PHOENIX — The Latest on the conspiracy trial of a Syrian man accused of making circuit boards used in roadside bombs during the Iraq War (all times local):
A prosecutor says a Syrian man accused of supplying a component of improvised bombs used in the Iraq War had sympathized with a group that wanted to drive Americans out of Iraq.
Jurors in Phoenix heard opening statements Tuesday at the trial of Ahmed Alahmedalabdaloklah (AL-ah-med-AL-ab-dahl-OK’-lah).
He is accused of making circuit boards used to remotely detonate roadside bombs in Iraq for the 1920 Revolution Brigades.
Prosecutor Joseph Kaster says Alahmedalabdaloklah embraced the group’s objectives to force American troops to abandon Iraq.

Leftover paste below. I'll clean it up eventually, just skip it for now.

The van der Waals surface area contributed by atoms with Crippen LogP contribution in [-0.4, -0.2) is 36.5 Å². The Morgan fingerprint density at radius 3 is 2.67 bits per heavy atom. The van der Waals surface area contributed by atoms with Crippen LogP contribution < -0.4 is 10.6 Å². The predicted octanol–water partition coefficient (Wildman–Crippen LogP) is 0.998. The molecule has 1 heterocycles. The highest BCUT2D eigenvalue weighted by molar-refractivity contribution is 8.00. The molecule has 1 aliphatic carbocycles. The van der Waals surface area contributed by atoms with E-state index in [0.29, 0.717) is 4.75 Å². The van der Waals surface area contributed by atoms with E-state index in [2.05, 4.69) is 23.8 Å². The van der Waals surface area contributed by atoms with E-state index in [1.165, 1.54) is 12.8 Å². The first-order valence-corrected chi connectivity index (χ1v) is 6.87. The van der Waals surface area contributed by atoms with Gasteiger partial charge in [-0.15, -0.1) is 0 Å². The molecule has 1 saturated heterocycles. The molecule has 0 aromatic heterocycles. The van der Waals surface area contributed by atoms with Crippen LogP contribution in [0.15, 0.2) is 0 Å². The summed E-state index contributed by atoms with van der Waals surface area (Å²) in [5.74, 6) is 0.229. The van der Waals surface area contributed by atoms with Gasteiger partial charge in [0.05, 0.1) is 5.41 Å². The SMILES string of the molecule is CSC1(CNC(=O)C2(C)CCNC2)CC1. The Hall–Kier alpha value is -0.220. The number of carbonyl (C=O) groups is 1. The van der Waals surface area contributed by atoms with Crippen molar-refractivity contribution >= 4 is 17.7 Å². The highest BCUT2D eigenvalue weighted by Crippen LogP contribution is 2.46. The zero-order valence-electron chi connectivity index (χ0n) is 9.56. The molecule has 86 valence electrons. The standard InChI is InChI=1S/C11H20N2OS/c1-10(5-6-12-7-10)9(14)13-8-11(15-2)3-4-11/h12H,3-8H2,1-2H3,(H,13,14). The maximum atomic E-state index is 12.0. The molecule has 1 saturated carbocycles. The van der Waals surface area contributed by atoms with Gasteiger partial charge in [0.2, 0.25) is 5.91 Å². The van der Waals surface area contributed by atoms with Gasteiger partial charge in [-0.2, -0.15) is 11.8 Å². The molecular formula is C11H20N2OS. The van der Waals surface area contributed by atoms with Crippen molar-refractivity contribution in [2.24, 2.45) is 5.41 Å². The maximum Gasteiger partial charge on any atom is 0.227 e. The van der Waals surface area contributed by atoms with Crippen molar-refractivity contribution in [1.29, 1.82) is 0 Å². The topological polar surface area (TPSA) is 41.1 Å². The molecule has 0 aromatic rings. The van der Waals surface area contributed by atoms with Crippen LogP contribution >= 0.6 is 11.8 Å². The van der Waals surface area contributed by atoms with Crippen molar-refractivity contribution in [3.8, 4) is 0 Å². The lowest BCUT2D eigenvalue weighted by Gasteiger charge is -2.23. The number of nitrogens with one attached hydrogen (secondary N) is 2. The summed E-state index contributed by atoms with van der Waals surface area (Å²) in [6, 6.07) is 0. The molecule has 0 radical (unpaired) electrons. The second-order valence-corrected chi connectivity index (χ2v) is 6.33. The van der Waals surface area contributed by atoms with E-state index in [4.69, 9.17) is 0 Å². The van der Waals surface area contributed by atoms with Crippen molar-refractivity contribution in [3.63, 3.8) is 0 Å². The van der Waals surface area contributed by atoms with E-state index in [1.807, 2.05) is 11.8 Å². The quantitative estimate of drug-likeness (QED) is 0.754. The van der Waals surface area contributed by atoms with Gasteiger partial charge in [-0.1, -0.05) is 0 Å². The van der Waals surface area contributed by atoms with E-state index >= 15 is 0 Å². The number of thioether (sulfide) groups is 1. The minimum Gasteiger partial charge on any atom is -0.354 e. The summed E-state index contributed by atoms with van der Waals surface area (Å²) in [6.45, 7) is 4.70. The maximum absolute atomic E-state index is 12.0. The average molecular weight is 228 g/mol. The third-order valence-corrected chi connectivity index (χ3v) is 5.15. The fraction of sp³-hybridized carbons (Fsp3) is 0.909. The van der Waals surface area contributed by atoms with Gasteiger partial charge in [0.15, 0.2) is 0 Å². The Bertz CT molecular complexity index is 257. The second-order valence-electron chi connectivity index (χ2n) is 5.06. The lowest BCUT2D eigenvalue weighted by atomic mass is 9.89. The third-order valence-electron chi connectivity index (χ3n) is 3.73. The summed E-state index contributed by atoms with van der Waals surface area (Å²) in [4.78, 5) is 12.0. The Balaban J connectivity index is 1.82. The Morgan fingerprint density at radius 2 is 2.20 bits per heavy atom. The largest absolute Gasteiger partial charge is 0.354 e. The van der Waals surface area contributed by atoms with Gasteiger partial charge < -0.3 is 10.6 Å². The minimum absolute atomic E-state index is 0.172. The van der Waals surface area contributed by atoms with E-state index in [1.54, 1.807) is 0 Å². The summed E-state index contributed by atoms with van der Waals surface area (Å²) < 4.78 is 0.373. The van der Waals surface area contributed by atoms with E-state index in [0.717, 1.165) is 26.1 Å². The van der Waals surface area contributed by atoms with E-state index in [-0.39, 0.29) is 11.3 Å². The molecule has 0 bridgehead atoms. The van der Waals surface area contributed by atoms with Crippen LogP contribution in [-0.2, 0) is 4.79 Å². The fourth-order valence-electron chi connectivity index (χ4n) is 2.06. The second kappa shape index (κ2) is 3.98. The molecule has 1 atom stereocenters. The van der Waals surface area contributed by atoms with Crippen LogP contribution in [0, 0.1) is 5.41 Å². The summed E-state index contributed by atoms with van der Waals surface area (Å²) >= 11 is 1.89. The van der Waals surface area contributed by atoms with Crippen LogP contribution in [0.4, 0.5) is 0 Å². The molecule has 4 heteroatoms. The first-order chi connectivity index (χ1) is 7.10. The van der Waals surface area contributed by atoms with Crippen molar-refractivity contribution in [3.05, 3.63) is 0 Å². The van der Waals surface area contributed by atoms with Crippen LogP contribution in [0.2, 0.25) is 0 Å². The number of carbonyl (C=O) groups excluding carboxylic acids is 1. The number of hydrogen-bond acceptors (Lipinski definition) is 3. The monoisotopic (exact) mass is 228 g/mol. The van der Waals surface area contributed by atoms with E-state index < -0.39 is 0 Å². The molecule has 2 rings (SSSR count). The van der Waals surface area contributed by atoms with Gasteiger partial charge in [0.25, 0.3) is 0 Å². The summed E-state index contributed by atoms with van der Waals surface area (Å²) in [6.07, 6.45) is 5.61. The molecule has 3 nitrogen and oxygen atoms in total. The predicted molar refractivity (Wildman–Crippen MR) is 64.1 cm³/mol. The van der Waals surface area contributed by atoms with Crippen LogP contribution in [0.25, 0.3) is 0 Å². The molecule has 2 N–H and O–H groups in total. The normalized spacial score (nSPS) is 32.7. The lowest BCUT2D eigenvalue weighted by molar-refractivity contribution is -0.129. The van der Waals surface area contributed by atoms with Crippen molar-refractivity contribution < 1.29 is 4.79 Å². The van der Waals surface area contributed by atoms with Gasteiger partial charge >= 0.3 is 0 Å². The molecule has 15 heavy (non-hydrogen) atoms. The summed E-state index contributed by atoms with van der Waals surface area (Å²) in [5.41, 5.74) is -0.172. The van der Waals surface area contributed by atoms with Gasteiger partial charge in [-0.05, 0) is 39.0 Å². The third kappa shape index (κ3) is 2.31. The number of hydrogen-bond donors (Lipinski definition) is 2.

Alahmedalabdaloklah has pleaded not guilty to conspiracy charges.
Defense attorney Jami Johnson says her client never expressed any sentiments against Americans.
Jury selection is scheduled to begin Tuesday for a Syrian man accused of making a key component of improvised explosive devices used in attacks against American soldiers during the Iraq War.
Ahmed Alahmedalabdaloklah (AL-ah-med-AL-ab-dahl-OK’-lah) is accused of making circuit boards used to remotely detonate IEDs for the 1920 Revolution Brigades.
The group has claimed responsibility for 230 attacks in Iraq against American soldiers from 2005 to 2010.
Authorities have described Alahmedalabdaloklah as being involved in the research and development for making such bombs.
He has pleaded not guilty to federal conspiracy charges.
The case is being heard in Phoenix because authorities say Alahmedalabdaloklah got components for a wireless initiation system used in IEDs from a company headquartered in Arizona.